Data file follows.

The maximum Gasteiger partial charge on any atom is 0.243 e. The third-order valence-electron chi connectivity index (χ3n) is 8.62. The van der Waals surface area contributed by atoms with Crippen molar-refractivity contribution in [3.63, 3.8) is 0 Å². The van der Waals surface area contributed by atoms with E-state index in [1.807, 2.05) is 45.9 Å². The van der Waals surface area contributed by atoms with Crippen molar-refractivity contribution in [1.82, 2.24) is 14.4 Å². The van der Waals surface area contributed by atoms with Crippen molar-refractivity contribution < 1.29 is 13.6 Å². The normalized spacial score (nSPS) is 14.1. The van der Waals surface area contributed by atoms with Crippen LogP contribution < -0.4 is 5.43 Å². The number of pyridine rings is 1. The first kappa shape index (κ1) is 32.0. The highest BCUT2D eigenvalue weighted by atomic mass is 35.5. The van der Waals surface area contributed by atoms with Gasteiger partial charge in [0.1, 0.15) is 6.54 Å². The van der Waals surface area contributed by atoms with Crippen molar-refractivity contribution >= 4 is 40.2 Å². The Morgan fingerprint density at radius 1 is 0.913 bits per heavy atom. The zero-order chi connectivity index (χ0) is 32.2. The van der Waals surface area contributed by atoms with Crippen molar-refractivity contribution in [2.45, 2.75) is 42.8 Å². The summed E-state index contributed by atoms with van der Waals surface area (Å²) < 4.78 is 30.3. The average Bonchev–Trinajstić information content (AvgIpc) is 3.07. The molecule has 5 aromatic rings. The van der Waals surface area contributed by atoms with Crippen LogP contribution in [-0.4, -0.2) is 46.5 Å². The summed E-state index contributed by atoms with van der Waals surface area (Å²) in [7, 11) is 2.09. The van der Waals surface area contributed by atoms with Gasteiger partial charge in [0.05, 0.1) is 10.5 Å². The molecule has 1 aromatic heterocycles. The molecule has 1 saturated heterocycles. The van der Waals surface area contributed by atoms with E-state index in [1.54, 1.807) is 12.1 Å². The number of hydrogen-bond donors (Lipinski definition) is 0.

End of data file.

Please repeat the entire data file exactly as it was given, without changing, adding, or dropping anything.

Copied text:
The maximum Gasteiger partial charge on any atom is 0.243 e. The third-order valence-electron chi connectivity index (χ3n) is 8.62. The van der Waals surface area contributed by atoms with Crippen molar-refractivity contribution in [3.63, 3.8) is 0 Å². The van der Waals surface area contributed by atoms with E-state index in [1.807, 2.05) is 45.9 Å². The van der Waals surface area contributed by atoms with Crippen molar-refractivity contribution in [1.82, 2.24) is 14.4 Å². The van der Waals surface area contributed by atoms with Crippen molar-refractivity contribution < 1.29 is 13.6 Å². The normalized spacial score (nSPS) is 14.1. The van der Waals surface area contributed by atoms with Crippen LogP contribution < -0.4 is 5.43 Å². The number of pyridine rings is 1. The first kappa shape index (κ1) is 32.0. The highest BCUT2D eigenvalue weighted by atomic mass is 35.5. The van der Waals surface area contributed by atoms with Gasteiger partial charge in [0.1, 0.15) is 6.54 Å². The van der Waals surface area contributed by atoms with Crippen molar-refractivity contribution >= 4 is 40.2 Å². The Morgan fingerprint density at radius 1 is 0.913 bits per heavy atom. The zero-order chi connectivity index (χ0) is 32.2. The van der Waals surface area contributed by atoms with Crippen molar-refractivity contribution in [2.45, 2.75) is 42.8 Å². The summed E-state index contributed by atoms with van der Waals surface area (Å²) < 4.78 is 30.3. The average Bonchev–Trinajstić information content (AvgIpc) is 3.07. The molecule has 5 aromatic rings. The van der Waals surface area contributed by atoms with Crippen LogP contribution in [-0.4, -0.2) is 46.5 Å². The summed E-state index contributed by atoms with van der Waals surface area (Å²) in [7, 11) is 2.09. The van der Waals surface area contributed by atoms with Gasteiger partial charge in [0.05, 0.1) is 10.5 Å². The molecule has 1 aromatic heterocycles. The molecule has 1 saturated heterocycles. The van der Waals surface area contributed by atoms with E-state index in [1.54, 1.807) is 12.1 Å². The number of hydrogen-bond donors (Lipinski definition) is 0.